In Activity 2.2 we will conduct a systematic literature review – including academic and grey literatures - on the effects of recent disasters and disruptions (e.g., wildfires, hurricanes, pandemic) on food supply chains at the national, regional, and state levels. To do this, we will use bibliographic software (e.g., Endnote, Mendley) to create a shared bibliographic database that catalogues the literature on environmental justice, food justice and disaster justice, and their intersections. Once the systematic literature review is complete, we will synthesize it to create a framework for understanding the different impacts and responses across varying mid-scale VBFSCs. Next, using surveys from Activity 2.1, we will measure differential impacts on vulnerable populations of intersecting disasters by race, class, and location in the food chain (for example farm workers simultaneously facing wildfire smoke and Covid-19). Additionally, we will use a national case study approach that accounts for different regions to test how the framework reflects on-the ground realities. This will also help us to identify and assess the role of physical and social infrastructure, provided by Federal, state, and local governments as well as Extension, non-profit and private sectors, on mitigating disruptions and building resilience for mid-scale VBFSCs.
Objective 3 will include three activities. Activity 3.1 will assess the impacts of public investments (particularly COVID related), on market structures, supply chain resilience and sustainability (including social equity, ecological). Activity 3.2 will support food policy councils and coalitions (local and statewide) in their efforts to create and sustain rural and urban linkages. Activity 3.3 will build the capacity of project members to communicate their research findings to public policy actors (e.g., policymakers, public agency staff, advocacy organizations) at the federal and state levels.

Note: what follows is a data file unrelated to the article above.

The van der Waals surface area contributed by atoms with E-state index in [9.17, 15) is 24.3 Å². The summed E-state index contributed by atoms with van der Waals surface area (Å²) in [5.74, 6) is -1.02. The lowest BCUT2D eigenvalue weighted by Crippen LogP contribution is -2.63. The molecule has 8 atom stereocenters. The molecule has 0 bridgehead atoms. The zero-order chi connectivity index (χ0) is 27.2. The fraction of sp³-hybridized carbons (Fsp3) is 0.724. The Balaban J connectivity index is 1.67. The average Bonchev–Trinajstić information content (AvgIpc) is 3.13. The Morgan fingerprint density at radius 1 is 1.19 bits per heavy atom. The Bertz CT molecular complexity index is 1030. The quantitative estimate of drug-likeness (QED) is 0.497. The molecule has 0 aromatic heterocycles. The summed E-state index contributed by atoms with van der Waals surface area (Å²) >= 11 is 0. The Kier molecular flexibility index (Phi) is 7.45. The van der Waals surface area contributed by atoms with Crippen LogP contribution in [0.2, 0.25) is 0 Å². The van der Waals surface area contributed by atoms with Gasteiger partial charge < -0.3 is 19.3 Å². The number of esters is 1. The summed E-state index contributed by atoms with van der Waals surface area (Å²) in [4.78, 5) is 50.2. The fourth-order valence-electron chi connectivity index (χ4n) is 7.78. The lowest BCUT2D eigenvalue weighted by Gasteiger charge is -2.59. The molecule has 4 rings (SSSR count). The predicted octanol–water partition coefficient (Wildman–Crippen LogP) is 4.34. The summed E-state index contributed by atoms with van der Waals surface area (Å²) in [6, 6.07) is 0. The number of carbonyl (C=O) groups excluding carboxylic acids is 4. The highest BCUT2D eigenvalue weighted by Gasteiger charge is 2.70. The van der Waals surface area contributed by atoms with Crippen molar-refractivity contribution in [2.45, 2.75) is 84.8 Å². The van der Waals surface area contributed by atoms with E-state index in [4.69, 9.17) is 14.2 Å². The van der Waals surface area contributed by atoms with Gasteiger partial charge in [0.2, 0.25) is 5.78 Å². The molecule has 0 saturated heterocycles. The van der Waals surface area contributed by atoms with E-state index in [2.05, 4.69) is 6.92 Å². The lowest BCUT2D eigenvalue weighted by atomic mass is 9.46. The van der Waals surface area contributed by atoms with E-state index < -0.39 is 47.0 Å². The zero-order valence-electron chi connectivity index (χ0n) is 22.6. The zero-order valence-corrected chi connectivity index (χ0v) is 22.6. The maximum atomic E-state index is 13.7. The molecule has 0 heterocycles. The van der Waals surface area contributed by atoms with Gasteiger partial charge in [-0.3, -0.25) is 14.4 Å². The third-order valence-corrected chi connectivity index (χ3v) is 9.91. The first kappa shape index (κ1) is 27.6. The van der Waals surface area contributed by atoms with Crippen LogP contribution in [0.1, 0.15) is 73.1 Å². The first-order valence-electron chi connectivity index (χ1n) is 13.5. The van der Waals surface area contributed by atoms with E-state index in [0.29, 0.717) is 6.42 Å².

To achieve Activity 3.1, we will assess the profitability impacts of public investments in market development, particularly on the viability of mid-scale farms and ranches. To do this, we will explore regional competition and cooperation models to assess supply, potential processor demand, estimates of labor availability, and market opportunities to identify public investments and human capital that support market access for mid-scale operations.
For Activity 3.2, we will promote regional coordination of food policy councils, through working with the Food Policy Network. We will also evaluate potential activities of the councils to intentionally promote regional coordination to determine which activities better support AOTM.
For Activity 3.3, we will participate in quarterly "Cultivating Research Advocates" workshops hosted by National Sustainable Agriculture Coalition, to share research summaries and track policy development and implementation processes. The “Cultivating Research Advocates” webinar series, led by the National Sustainable Agriculture Coalition, explores the intersections of research and policy with practical “how to” guidance. As academic researchers and educators, we have opportunities to influence public policy toward more just and sustainable food and agriculture systems. Next, as we have done in previous years, we will survey project members (by email/Qualtrics and in discussion at annual project meetings) about their activities communicating research findings to policy actors and identify priority training topics. We will provide a peer-to-peer training once per year, at the annual meeting, on a specific policy communication approach. Finally, we will facilitate annual discussions and information-sharing on state-level policy related to agriculture of the middle and values-based supply chains, identifying state policies that may be relevant in other states.